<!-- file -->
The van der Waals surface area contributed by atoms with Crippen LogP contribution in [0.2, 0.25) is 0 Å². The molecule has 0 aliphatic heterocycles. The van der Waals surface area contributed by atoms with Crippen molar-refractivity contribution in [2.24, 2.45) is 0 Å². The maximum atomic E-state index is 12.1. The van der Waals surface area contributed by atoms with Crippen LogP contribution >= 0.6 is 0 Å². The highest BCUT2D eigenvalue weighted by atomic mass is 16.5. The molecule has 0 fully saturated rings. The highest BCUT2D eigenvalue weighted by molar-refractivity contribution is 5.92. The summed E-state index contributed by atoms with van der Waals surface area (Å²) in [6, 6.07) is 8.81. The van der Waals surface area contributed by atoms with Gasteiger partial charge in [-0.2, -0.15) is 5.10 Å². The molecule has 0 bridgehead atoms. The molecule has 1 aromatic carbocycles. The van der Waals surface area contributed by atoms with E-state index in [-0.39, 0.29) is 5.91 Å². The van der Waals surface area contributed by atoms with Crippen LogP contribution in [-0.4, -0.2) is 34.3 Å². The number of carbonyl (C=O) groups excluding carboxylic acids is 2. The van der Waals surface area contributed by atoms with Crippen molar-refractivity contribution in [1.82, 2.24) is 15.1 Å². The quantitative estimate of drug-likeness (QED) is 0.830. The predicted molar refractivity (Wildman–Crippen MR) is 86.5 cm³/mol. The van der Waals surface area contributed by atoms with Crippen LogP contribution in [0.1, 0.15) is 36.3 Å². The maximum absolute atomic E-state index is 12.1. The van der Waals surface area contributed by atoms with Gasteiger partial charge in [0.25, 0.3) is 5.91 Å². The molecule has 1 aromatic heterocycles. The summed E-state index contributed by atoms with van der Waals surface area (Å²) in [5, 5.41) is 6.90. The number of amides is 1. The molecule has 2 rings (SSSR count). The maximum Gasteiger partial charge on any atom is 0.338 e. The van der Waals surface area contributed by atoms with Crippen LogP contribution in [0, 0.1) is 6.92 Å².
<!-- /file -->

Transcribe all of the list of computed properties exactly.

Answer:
The van der Waals surface area contributed by atoms with Crippen LogP contribution in [0.2, 0.25) is 0 Å². The molecule has 0 aliphatic heterocycles. The van der Waals surface area contributed by atoms with Crippen molar-refractivity contribution in [2.24, 2.45) is 0 Å². The maximum atomic E-state index is 12.1. The van der Waals surface area contributed by atoms with Crippen LogP contribution >= 0.6 is 0 Å². The highest BCUT2D eigenvalue weighted by atomic mass is 16.5. The molecule has 0 fully saturated rings. The highest BCUT2D eigenvalue weighted by molar-refractivity contribution is 5.92. The summed E-state index contributed by atoms with van der Waals surface area (Å²) in [6, 6.07) is 8.81. The van der Waals surface area contributed by atoms with Gasteiger partial charge in [-0.2, -0.15) is 5.10 Å². The molecule has 0 bridgehead atoms. The molecule has 1 aromatic carbocycles. The van der Waals surface area contributed by atoms with E-state index in [-0.39, 0.29) is 5.91 Å². The van der Waals surface area contributed by atoms with Crippen LogP contribution in [-0.4, -0.2) is 34.3 Å². The number of carbonyl (C=O) groups excluding carboxylic acids is 2. The van der Waals surface area contributed by atoms with Crippen molar-refractivity contribution in [1.82, 2.24) is 15.1 Å². The quantitative estimate of drug-likeness (QED) is 0.830. The predicted molar refractivity (Wildman–Crippen MR) is 86.5 cm³/mol. The van der Waals surface area contributed by atoms with Crippen LogP contribution in [0.1, 0.15) is 36.3 Å². The maximum absolute atomic E-state index is 12.1. The van der Waals surface area contributed by atoms with Gasteiger partial charge in [0.25, 0.3) is 5.91 Å². The molecule has 1 aromatic heterocycles. The summed E-state index contributed by atoms with van der Waals surface area (Å²) in [5, 5.41) is 6.90. The number of amides is 1. The molecule has 2 rings (SSSR count). The maximum Gasteiger partial charge on any atom is 0.338 e. The van der Waals surface area contributed by atoms with Crippen LogP contribution in [0, 0.1) is 6.92 Å².